Mazda will launch its first Electric Vehicles (EV) in 2020 as part of its ‘Sustainable Zoom-Zoom 2030‘ long-term technology development programme.
Mazda will initially launch two battery EVs. One powered solely by battery, the other pairing a battery with Mazda’s small, lightweight and exceptionally quiet rotary engine as a range-extender.
The range-extender will recharge the battery when necessary to increase the vehicle’s driving range, eliminating the range anxiety which continues to trouble a high percentage of battery EV users.
The rotary engine’s small size and high power output make multiple electrification technology solutions possible via a shared packaging layout. Taking advantage of the rotary engine’s compatibility with gaseous fuels, the rotary-powered range extender is designed to also burn liquefied petroleum gas and provide a source of electricity in emergencies.
Mazda Sustainable Zoom-Zoom 2030
Expecting that internal combustion engines combined with some form of electrification will account for 95% of the vehicles it produces in 2030 (with battery electric vehicles accounting for the remaining 5%), Mazda will continue to focus on maximising the efficiency of the internal combustion engine, as exemplified by its new, new-generation SKYACTIV-X petrol engine, which combusts through compression ignition.
Mazda is committed to reducing its corporate average ‘Well-to-Wheel’ CO2 emissions to 50% of 2010 levels by 2030, and to 90% by 2050. But the company is also committed to the principal of the right solution at the right time and -since energy availability and automotive power source fitness vary from region to region- in the right place.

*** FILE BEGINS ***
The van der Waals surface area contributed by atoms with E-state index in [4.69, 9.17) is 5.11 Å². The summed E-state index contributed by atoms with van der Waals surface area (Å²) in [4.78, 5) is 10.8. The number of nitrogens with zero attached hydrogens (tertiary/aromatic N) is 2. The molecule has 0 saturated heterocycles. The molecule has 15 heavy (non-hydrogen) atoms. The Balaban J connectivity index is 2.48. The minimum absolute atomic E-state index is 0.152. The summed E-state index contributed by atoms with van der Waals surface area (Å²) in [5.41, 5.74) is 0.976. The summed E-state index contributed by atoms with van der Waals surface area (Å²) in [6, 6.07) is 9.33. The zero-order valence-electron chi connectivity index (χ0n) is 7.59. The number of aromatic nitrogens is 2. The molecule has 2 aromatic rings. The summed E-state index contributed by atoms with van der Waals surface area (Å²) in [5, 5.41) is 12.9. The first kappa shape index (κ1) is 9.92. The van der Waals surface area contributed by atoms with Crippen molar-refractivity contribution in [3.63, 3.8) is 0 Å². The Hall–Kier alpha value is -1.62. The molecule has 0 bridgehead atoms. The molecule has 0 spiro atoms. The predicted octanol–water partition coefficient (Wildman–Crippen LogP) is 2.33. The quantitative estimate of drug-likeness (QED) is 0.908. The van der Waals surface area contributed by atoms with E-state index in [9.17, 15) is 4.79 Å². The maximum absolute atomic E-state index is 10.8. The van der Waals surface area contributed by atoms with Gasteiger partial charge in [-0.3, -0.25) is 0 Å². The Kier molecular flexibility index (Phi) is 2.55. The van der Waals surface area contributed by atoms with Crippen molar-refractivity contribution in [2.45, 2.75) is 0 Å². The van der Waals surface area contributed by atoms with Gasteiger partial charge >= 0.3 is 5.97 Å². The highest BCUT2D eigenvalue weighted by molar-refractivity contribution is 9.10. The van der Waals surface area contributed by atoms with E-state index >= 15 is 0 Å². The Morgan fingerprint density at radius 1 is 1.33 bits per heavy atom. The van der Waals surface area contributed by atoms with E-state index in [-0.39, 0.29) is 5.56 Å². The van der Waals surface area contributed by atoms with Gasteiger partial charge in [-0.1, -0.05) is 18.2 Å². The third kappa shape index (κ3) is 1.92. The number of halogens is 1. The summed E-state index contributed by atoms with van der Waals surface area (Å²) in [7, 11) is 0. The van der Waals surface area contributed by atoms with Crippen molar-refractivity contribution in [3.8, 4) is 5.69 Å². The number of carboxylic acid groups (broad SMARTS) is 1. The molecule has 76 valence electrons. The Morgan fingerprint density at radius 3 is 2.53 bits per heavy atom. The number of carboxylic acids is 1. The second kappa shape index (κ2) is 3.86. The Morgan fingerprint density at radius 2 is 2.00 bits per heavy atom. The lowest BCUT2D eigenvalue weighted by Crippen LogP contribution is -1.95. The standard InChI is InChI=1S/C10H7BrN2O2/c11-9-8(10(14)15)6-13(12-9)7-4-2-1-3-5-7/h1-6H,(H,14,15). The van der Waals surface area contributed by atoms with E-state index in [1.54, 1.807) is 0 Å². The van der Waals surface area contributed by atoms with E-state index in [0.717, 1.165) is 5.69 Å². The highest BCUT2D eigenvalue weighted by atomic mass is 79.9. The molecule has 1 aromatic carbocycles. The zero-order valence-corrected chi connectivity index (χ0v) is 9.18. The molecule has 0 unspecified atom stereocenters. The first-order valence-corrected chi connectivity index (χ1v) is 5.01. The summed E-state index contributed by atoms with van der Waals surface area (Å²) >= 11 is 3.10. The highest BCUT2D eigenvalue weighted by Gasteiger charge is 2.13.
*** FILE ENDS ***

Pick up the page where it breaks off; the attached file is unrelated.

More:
Clearly, the electric power generation system in any given region determines how much an EV can contribute to ‘Well-to-Wheel’ reductions in CO2 emissions. And with CO2-emitting thermal power generation still globally predominant, a goal to reduce those emissions is likely to diversify fuel options in the immediate future.
In addition to alternative fuels including compressed natural gas, liquefied petroleum gas and even hydrogen, the automotive industry is also researching the viability of recyclable liquid fuels such as biofuels from microalgae growth.
Mazda considers the development of the latter critical to achieving the carbon neutrality of cars powered by the internal combustion engine, and is already involved in joint research projects and studies with the Tokyo Institute of technology and Hiroshima University as part of an ongoing, industry-academia-government collaboration.
Mazda hopes to further the contributions of its ‘Sustainable Zoom-Zoom 2030’ vision to society by sending EVs with the range-extender to areas affected by natural disasters, providing LPG-generated electricity for those in need.
Ever committed to the pursuit of driving pleasure, Mazda will also be exploiting the advantages of electric drive in combination with the company’s proprietary technologies to produce EVs that not only comply with ever tightening environmental restrictions, but also fulfil its ongoing commitment to Hashiru Yorokobi -the ‘exhilaration of driving’- through its Jinba Ittai driver and car as one design and engineering philosophy.